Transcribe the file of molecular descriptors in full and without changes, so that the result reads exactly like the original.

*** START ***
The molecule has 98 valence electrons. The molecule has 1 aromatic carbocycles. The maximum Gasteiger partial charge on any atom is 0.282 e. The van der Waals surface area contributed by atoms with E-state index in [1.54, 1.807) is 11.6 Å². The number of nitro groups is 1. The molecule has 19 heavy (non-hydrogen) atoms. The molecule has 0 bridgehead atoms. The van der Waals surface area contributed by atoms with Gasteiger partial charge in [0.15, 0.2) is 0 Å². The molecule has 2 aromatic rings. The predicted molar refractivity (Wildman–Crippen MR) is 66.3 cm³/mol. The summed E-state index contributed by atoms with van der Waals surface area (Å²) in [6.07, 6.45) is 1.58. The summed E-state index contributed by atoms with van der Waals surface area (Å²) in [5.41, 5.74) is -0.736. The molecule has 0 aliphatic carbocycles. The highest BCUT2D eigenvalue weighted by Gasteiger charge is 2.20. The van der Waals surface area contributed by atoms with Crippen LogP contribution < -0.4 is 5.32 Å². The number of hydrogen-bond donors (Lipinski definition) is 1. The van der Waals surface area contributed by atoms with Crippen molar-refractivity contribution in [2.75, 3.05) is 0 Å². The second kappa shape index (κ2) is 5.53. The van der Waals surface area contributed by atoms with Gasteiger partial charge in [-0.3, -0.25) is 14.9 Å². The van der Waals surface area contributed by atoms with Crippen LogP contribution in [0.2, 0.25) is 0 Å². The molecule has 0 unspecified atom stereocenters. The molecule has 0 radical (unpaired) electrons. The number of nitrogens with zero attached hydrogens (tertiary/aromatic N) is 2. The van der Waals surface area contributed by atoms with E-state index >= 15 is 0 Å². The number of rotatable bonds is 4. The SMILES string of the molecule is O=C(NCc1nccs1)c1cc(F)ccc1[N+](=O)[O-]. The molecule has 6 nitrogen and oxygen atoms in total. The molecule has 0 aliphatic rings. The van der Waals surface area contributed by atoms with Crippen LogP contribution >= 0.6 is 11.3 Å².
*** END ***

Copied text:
The molecule has 98 valence electrons. The molecule has 1 aromatic carbocycles. The maximum Gasteiger partial charge on any atom is 0.282 e. The van der Waals surface area contributed by atoms with E-state index in [1.54, 1.807) is 11.6 Å². The number of nitro groups is 1. The molecule has 19 heavy (non-hydrogen) atoms. The molecule has 0 bridgehead atoms. The van der Waals surface area contributed by atoms with Gasteiger partial charge in [0.15, 0.2) is 0 Å². The molecule has 2 aromatic rings. The predicted molar refractivity (Wildman–Crippen MR) is 66.3 cm³/mol. The summed E-state index contributed by atoms with van der Waals surface area (Å²) in [6.07, 6.45) is 1.58. The summed E-state index contributed by atoms with van der Waals surface area (Å²) in [5.41, 5.74) is -0.736. The molecule has 0 aliphatic carbocycles. The highest BCUT2D eigenvalue weighted by Gasteiger charge is 2.20. The van der Waals surface area contributed by atoms with Crippen LogP contribution < -0.4 is 5.32 Å². The number of hydrogen-bond donors (Lipinski definition) is 1. The van der Waals surface area contributed by atoms with Crippen molar-refractivity contribution in [2.75, 3.05) is 0 Å². The second kappa shape index (κ2) is 5.53. The van der Waals surface area contributed by atoms with Gasteiger partial charge in [-0.3, -0.25) is 14.9 Å². The van der Waals surface area contributed by atoms with Crippen LogP contribution in [0.2, 0.25) is 0 Å². The molecule has 0 unspecified atom stereocenters. The molecule has 0 radical (unpaired) electrons. The number of nitrogens with zero attached hydrogens (tertiary/aromatic N) is 2. The van der Waals surface area contributed by atoms with E-state index >= 15 is 0 Å². The number of rotatable bonds is 4. The SMILES string of the molecule is O=C(NCc1nccs1)c1cc(F)ccc1[N+](=O)[O-]. The molecule has 6 nitrogen and oxygen atoms in total. The molecule has 0 aliphatic rings. The van der Waals surface area contributed by atoms with Crippen LogP contribution >= 0.6 is 11.3 Å².